PELVIC FLOOR DYSFUNCTION IN MEN
Pelvic Floor Dysfunction in men is often diagnosed as Prostatitis. It is important to understand that Pelvic Floor Dysfunction can occur whether prostatitis is present or not. Stress, bacteria, and/or inflammation can cause the pelvic floor muscles to elicit a protective response, tightening of the muscles to protect against the stressor. This can also happen in response to a mechanical compression such as prolonged sitting or a direct trauma to the pelvis (bicycle accident, etc.) Unfortunately, the pelvic floor muscles may stay in a hyperprotective or hypertonic state and this can cause pain due to the tight or spastic muscles.
COMMON SYMPTOMS OF PFD IN MEN:
- Difficulty starting urine stream/feeling of incomplete emptying
- Urinary frequency/nocturia (excessive nighttime voids)
- Low/weak urine flow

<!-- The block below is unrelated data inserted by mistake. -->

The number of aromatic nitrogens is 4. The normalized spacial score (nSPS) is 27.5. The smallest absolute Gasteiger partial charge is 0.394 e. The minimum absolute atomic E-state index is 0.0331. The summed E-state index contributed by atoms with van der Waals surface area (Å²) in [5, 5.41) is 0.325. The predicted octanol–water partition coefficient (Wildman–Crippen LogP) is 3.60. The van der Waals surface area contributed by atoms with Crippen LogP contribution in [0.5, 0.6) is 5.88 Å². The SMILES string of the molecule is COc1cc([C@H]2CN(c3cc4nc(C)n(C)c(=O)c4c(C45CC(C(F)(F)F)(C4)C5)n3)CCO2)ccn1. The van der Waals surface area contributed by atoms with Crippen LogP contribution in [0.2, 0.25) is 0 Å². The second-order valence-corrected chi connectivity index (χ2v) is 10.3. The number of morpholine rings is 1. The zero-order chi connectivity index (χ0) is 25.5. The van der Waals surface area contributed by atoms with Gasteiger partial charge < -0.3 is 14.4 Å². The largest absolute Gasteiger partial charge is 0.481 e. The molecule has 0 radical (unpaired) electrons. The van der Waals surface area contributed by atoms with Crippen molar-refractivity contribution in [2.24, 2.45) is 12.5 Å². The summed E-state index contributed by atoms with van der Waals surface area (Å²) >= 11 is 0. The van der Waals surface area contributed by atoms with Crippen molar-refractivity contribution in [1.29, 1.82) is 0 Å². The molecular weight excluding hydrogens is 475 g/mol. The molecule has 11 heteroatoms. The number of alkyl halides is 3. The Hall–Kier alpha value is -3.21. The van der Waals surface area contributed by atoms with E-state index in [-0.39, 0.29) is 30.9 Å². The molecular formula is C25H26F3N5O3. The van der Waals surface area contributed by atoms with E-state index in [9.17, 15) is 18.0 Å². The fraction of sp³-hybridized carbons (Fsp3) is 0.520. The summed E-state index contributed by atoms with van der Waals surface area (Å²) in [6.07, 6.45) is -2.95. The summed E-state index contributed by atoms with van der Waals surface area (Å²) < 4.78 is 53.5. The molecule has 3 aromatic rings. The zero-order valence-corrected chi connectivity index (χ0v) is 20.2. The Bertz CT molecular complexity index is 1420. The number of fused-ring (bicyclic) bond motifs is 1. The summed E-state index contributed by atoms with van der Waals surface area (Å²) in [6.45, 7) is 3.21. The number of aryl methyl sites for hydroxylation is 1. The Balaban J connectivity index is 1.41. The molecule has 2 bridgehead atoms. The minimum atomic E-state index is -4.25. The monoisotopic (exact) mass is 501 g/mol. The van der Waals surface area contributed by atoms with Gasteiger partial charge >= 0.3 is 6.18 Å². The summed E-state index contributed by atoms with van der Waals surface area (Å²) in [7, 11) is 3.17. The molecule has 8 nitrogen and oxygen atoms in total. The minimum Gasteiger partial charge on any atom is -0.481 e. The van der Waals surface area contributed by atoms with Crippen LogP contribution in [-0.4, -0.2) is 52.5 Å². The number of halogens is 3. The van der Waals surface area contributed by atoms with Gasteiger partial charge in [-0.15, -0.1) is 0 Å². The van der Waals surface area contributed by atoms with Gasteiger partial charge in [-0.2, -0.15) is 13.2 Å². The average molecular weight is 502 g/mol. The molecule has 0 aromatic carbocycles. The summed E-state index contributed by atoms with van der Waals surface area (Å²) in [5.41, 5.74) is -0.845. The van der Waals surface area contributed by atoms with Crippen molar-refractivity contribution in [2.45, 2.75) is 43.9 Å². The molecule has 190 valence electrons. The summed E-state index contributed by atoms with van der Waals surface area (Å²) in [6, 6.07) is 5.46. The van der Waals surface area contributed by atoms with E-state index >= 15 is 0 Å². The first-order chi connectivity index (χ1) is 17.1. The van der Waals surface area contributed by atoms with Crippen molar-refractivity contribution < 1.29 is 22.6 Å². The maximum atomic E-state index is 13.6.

- Pain in sitting, “sitting on a golf ball or rock”
- Pain in scrotum, perineum, testicles, and/or groin
- Rectal pain/pain that wakes at night (Prostatic Fugax)
- Pain during and/or after a bowel movement or urination
- Pain during or after intercourse or ejaculation
- Pain with erection
- Hard flaccid
- Erectile Dysfunction
Treatment is the same for men as women who have Pelvic Pain with the main difference being the pelvic floor physical therapist will perform manual therapy (or myofascial release) intrarectal as well as work on the external pelvis and correlating musculature. Intrarectal treatment is the best way to access the pelvic floor muscles in men. Men with PFD including bowel and bladder symptoms will also benefit from Bowel and Bladder retraining.